Claustrophobia is a morbid and irrational fear of enclosed and confined spaces. This anxious manifestation is often the result of a traumatic experience associated with the memory of a confined environment. The term claustrophobia is derived from the Latin claustrum, meaning enclosed place, and the Greek phobia, meaning fear. When pervasive, persistent and limiting, claustrophobia becomes a full-blown anxiety disorder, affecting 2 to 5 percent of the population in its most severe forms.

The sufferer is assaulted by a feeling of fear, discomfort or intense anxiety whenever he or she finds him/herself – or is in danger of finding him/herself – confined in a car, elevator, dressing room, basement, subway, etc. Therefore, the claustrophobic person tries to avoid situations in which he or she feels confined and deprived of spatial freedom, using avoidance strategies or seeking the reassuring presence of a family member, with severe limitations on his or her activities.

Like all phobias, claustrophobia is accompanied by anxiety and often somatic manifestations such as sweating, increased heart rate (tachycardia), feeling faint, difficulty breathing, and fear of death.

Often, claustrophobia is a transient phenomenon, destined to disappear spontaneously. In some cases, however, this phobic disorder requires recourse to psychotherapy or behavioral therapy.

In general, claustrophobia is associated with other so-called situational or environmental phobias (e.g., darkness, heights, flying in an airplane), i.e., people who fear one type of stimulus also fear other stimuli in the same group (Muris, Schmidt, & Merckelbach, 1999; OST & Csatlos, 2000; Stravynski, Basoglu, Marks, Sengün, & Marks, 1995). It is commonly said that people with claustrophobia fear situations of restriction and/or confinement (Febbraro & Clum 1995, Rachman & Taylor, 1993). However, Martinez, Garcia y Botella (2003) argue that this view is changing and that people who suffer from claustrophobia are not necessarily afraid of enclosed spaces, but what may happen in these cases is that they perceive the restriction of movement as a threat.

What does the claustrophobic person fear?

The claustrophobic person fears objects and circumstances that are associated with a feeling of constriction, oppression, or lack of freedom of movement. The fear is generated by thoughts that have at their core the fear of being crushed, suffocated, unable to bend and thus fainting or even dying. If access to air is prevented for any reason, the fear or anxiety tends to be heightened.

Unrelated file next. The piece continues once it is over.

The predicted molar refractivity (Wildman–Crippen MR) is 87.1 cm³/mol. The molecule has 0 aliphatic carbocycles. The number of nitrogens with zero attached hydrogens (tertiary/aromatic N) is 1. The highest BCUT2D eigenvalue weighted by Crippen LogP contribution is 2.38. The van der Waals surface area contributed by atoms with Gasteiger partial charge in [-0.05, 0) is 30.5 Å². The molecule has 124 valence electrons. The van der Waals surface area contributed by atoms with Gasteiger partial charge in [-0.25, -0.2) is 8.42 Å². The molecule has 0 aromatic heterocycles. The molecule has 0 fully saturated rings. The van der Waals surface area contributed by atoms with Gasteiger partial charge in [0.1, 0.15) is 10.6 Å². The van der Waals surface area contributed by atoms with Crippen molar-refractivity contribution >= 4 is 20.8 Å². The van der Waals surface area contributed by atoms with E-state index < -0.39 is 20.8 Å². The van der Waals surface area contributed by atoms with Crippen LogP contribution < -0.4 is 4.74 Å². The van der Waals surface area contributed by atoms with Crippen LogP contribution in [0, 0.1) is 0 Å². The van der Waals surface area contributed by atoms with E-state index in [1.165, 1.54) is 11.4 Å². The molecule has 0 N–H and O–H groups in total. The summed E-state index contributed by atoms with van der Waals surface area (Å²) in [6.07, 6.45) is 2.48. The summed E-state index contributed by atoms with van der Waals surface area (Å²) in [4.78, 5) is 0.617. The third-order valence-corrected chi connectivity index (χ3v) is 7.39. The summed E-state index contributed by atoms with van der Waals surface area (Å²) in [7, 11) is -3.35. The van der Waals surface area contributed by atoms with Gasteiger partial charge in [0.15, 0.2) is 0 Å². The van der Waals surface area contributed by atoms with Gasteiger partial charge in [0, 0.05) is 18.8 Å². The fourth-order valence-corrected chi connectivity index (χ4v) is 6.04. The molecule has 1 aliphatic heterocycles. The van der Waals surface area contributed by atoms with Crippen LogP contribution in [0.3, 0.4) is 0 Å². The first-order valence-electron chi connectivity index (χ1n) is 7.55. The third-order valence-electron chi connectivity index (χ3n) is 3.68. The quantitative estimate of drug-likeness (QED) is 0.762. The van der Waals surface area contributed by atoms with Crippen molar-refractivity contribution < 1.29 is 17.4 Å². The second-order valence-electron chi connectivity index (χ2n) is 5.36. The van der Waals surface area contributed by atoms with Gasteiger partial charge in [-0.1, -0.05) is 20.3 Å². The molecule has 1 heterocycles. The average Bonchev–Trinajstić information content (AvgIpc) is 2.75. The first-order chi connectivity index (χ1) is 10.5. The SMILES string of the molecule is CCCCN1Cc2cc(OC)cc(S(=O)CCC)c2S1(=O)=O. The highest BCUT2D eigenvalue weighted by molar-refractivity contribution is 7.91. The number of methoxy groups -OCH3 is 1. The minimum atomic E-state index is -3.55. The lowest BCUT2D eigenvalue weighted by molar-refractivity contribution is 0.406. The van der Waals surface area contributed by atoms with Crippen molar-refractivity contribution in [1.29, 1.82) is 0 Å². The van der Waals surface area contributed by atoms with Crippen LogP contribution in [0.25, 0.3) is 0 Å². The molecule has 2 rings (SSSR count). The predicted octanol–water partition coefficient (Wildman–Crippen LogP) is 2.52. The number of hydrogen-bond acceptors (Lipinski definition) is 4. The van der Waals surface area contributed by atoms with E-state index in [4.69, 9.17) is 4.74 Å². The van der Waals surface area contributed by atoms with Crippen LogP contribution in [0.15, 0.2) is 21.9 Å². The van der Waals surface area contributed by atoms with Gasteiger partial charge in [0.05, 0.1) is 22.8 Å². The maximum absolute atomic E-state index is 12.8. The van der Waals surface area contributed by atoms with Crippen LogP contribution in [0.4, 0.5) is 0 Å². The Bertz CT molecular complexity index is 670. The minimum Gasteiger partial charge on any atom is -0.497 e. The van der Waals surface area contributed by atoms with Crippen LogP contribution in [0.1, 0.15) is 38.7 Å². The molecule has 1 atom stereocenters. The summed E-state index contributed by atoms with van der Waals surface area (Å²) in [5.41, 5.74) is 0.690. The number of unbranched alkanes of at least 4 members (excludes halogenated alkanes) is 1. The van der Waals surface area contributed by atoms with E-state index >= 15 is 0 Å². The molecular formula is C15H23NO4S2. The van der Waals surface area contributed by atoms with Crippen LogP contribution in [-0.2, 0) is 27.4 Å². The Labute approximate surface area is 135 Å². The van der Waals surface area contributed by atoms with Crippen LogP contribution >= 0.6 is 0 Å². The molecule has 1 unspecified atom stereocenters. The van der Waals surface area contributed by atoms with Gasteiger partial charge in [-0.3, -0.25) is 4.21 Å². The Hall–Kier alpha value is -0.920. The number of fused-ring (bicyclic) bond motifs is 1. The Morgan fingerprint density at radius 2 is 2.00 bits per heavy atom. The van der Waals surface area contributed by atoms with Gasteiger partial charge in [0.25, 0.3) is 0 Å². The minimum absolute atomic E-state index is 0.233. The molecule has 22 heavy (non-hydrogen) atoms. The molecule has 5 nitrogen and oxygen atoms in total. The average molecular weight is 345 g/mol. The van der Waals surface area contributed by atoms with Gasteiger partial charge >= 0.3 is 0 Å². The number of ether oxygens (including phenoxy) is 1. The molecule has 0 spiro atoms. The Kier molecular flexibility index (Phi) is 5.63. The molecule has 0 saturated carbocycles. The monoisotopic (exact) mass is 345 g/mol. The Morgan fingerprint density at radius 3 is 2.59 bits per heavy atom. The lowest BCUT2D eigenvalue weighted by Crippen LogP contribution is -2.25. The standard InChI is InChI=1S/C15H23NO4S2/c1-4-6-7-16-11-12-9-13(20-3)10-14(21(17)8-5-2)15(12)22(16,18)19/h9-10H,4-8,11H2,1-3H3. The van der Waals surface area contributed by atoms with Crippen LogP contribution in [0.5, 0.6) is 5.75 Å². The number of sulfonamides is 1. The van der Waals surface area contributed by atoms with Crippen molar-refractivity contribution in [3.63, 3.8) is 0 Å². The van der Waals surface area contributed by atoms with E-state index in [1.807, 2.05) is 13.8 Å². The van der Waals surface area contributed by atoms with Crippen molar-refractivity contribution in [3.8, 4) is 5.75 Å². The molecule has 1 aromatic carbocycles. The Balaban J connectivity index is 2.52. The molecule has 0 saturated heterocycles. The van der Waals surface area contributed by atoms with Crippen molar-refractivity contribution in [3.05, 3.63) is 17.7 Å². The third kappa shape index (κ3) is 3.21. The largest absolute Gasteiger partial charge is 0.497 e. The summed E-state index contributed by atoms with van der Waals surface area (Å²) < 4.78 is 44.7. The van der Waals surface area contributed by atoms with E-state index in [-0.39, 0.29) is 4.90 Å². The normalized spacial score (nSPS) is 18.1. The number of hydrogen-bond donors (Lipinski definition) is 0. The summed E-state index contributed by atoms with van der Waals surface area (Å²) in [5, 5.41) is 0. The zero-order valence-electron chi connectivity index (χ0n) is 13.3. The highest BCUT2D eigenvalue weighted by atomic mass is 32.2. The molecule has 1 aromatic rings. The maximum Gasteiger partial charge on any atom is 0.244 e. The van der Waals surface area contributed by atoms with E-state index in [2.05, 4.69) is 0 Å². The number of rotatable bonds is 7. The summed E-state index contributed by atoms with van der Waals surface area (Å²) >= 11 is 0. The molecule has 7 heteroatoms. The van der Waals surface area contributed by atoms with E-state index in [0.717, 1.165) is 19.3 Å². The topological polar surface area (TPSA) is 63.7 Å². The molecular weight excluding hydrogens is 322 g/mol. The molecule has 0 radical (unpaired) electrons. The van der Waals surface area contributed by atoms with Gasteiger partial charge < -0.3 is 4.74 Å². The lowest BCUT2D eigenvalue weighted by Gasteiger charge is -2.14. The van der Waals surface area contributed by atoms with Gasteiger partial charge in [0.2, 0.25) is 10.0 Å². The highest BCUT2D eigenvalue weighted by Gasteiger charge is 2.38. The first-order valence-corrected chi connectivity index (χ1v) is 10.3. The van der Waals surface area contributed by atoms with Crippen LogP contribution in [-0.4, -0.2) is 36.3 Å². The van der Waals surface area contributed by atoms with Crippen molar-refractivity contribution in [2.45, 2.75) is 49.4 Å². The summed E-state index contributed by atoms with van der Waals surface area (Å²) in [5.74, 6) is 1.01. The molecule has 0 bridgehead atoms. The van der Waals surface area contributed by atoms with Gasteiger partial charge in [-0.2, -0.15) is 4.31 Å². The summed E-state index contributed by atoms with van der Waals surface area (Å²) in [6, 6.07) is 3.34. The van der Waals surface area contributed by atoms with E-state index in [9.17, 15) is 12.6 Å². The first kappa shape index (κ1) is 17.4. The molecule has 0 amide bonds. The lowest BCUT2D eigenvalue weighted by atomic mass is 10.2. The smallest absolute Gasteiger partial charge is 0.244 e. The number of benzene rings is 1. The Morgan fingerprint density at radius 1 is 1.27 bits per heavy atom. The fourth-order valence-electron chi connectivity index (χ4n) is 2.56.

Triggering situations may therefore include:

  • Elevators
  • Subways
  • Airplanes, cars, trains
  • Tunnels, caves, burrows
  • Narrow rooms with no windows or windows that do not open
  • Locker rooms
  • Medical scans, such as CT or MRI scans, in which you are placed in a closed, narrow capsule.

Note that even the thought of being in such a situation can put the claustrophobic person into a state of deep anxiety. This leads to a series of behaviors – called avoidance behaviors – that may seem strange to an outsider and that are designed to avoid the feared circumstances: walking up six flights of stairs to avoid the elevator, or walking two kilometers to avoid the subway.

The symptoms of claustrophobia: avoidance and fear

Claustrophobia can include two groups of symptoms. The first is avoidance, which occurs when people try to avoid a situation that could lead to claustrophobia. For example, when in a confined space, people with claustrophobia may constantly check the exits to make sure they are not blocked; in a vehicle, they may prefer to sit by the door and only drive when there is little traffic; in public places, they may stand by the door or avoid crowded bathrooms.

The physical symptoms and anxious somatization of claustrophobia

However, when it is not possible to avoid the circumstances that actually cause the feeling of constriction in a confined space, a high peak of anxiety may occur, which may be accompanied by some of the following symptoms:

  • sweating
  • rapid breathing or hyperventilation
  • nausea and vomiting
  • fast heartbeat, tachycardia
  • fainting
  • shaking or trembling
  • dizziness
  • numbness and tingling
  • difficulty breathing or feeling like you are suffocating.

Fear of suffocation and feeling trapped

A factorial study by Rachman & Taylor (1993) showed the presence of two moderately related factors in claustrophobic subjects, the feeling of suffocation and the feeling of being trapped.

These symptoms are common to other phobias, and the fear of suffocation, experienced as a threat from within, can be expressed either with the perception of having an insufficient amount of air, or with a feeling of airway constriction with a perceived inability to expand the chest and/or a feeling of shortness of breath, or with a feeling of entrapment (Rachman, 1997).

Fear of suffocation is the other essential element of claustrophobia, and when access to air is prevented, the fear or anxiety tends to be heightened, forming a strong association with the perception of physical restriction and the need to feel freedom of movement.